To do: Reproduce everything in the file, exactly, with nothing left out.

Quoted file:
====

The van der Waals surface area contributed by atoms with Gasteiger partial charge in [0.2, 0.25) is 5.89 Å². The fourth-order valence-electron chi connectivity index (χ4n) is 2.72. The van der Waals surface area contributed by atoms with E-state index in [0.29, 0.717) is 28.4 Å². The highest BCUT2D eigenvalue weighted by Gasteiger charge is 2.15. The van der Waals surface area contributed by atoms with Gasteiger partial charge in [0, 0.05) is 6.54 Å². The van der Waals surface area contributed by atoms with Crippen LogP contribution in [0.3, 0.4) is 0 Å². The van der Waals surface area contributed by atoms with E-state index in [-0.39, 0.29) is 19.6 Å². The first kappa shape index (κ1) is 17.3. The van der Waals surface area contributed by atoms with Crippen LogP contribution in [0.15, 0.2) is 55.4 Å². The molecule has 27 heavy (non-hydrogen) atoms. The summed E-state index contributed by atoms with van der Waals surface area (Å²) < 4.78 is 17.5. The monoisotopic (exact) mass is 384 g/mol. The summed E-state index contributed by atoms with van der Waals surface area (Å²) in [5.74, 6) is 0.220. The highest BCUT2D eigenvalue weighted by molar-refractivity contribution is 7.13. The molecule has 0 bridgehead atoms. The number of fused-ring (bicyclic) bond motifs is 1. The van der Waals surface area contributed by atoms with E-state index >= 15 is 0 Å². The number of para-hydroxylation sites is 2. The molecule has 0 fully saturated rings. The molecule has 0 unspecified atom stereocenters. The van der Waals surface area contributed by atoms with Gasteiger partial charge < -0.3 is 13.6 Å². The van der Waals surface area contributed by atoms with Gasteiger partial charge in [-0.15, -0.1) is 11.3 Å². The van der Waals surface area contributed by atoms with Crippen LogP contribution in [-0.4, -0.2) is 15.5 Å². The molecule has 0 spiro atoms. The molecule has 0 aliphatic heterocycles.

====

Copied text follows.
The van der Waals surface area contributed by atoms with Gasteiger partial charge in [0.2, 0.25) is 5.89 Å². The fourth-order valence-electron chi connectivity index (χ4n) is 2.72. The van der Waals surface area contributed by atoms with E-state index in [0.29, 0.717) is 28.4 Å². The highest BCUT2D eigenvalue weighted by Gasteiger charge is 2.15. The van der Waals surface area contributed by atoms with Gasteiger partial charge in [0, 0.05) is 6.54 Å². The van der Waals surface area contributed by atoms with Crippen LogP contribution in [0.3, 0.4) is 0 Å². The van der Waals surface area contributed by atoms with E-state index in [-0.39, 0.29) is 19.6 Å². The first kappa shape index (κ1) is 17.3. The van der Waals surface area contributed by atoms with Crippen LogP contribution in [0.15, 0.2) is 55.4 Å². The molecule has 27 heavy (non-hydrogen) atoms. The summed E-state index contributed by atoms with van der Waals surface area (Å²) < 4.78 is 17.5. The monoisotopic (exact) mass is 384 g/mol. The summed E-state index contributed by atoms with van der Waals surface area (Å²) in [5.74, 6) is 0.220. The highest BCUT2D eigenvalue weighted by molar-refractivity contribution is 7.13. The molecule has 0 bridgehead atoms. The number of fused-ring (bicyclic) bond motifs is 1. The van der Waals surface area contributed by atoms with E-state index >= 15 is 0 Å². The number of para-hydroxylation sites is 2. The molecule has 0 fully saturated rings. The molecule has 0 unspecified atom stereocenters. The van der Waals surface area contributed by atoms with Gasteiger partial charge < -0.3 is 13.6 Å². The van der Waals surface area contributed by atoms with Gasteiger partial charge in [-0.15, -0.1) is 11.3 Å². The van der Waals surface area contributed by atoms with Crippen LogP contribution in [-0.4, -0.2) is 15.5 Å². The molecule has 0 spiro atoms. The molecule has 0 aliphatic heterocycles.